- Page 1AOpen Nouveau – Tower Case
- Page 2 AOpen Nouveau
Fitting a motherboard was pretty straightforward, although I do prefer to have a removable motherboard tray for ultimate ease of installation. AOpen has implemented a screwless expansion card retention mechanism that works brilliantly. Each backing plate is married to a plastic fixing clip that is very easily opened and closed externally. I’ve seen screwless retention clips before, but none of them work as well as this one.
Unfortunately, the same can’t be said about the drive retention system. Like so many cases these days, the Nouveau doesn’t require you to actually screw your drives in, but it also doesn’t use drive rails as such. Basically, AOpen supplies special screws for mounting your drives, that enable them to be slid into retaining clips on the drive cages. Now, on the surface this method looks ok, but it falls foul of one thing. Once I slid the optical drive into place, I tried pushing the Molex connector into the socket – unfortunately this resulted in the drive breaking free from the clip and smashing open the front fascia door. You can however, add a couple of screws to secure it properly so this doesn’t happen afterwards but this rather defeats the point of having quick release drive rails.
Another issue we faced was caused by a misleading picture in the frankly awful manual. A picture shows that the screw holes you need to use are on the right. However, if you put the screws in these and then try to mount the drive it simply won’t fit properly. In fact the picture has the drive facing the wrong way round and this led to some confusion in the office until we spotted the error. I suggest that AOpen clarify this issue by updating the manual. And possibly shoot the photographer.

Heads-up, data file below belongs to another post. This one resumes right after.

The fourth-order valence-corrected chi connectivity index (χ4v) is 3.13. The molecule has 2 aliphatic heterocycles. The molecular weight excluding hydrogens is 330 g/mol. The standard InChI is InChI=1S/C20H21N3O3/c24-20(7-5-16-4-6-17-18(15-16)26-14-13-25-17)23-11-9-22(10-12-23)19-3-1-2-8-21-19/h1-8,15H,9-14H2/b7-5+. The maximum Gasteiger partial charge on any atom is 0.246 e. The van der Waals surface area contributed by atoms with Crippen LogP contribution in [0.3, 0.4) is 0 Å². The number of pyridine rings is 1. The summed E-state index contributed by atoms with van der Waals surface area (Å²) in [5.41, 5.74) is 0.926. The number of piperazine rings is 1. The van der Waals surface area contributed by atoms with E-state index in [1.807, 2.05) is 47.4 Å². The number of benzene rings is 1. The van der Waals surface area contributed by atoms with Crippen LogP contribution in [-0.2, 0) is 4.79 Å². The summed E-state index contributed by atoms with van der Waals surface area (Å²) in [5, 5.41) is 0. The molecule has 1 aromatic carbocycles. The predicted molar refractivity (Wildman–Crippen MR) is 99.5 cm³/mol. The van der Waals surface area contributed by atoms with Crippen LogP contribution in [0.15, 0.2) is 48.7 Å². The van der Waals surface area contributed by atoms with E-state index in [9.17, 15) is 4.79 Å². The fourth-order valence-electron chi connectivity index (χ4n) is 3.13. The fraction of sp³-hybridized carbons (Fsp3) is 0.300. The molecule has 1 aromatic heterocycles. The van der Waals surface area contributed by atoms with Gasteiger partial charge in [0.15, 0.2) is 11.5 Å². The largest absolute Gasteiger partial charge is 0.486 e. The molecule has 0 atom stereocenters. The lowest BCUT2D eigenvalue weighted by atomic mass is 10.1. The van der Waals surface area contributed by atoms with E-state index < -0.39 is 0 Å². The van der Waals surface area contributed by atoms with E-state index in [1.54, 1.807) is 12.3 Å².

The left side panel of the Nouveau has a clear panel, so you can see how beautifully (or not) built your PC is. There’s also a grille cut out with an adjustable flume that pipes the hot air directly from your CPU cooler out the side of the case. There’s a large, silver, plastic clasp that releases the side panel, once the two thumb screws are removed. I’m sure that some people will think this looks stylish, but I thought it looked somewhat tacky – but then, each to his own.
There are a couple of nice touches with the front mounted ports. The USB connectors for example have both block connectors and single pin connectors at the end, so you should be able to use them with pretty much any motherboard.
And so I have to jump the final hurdle – price. At £133.36 this isn’t a cheap case, but then you do get a power supply thrown into the bargain. However, at 400W (and I can’t believe I’m saying this), the power supply isn’t powerful enough to build a really high-end SLI machine inside the Nouveau, and if you’re going to have to buy a beefier PSU, then the price becomes steep indeed.
Ultimately, the Nouveau has some good features, but some design issues make for a slightly disappointing product. The plastic fascia spoils the look and feel and the PSU isn’t really up to the task of driving a high-end SLI setup.
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I was expecting a lot from the Nouveau, since AOpen definitely knows how to make good components and peripherals. Unfortunately this case suffers from some niggley design issues, while the plastic fascia makes it feel cheaper than the £133 price tag would suggest.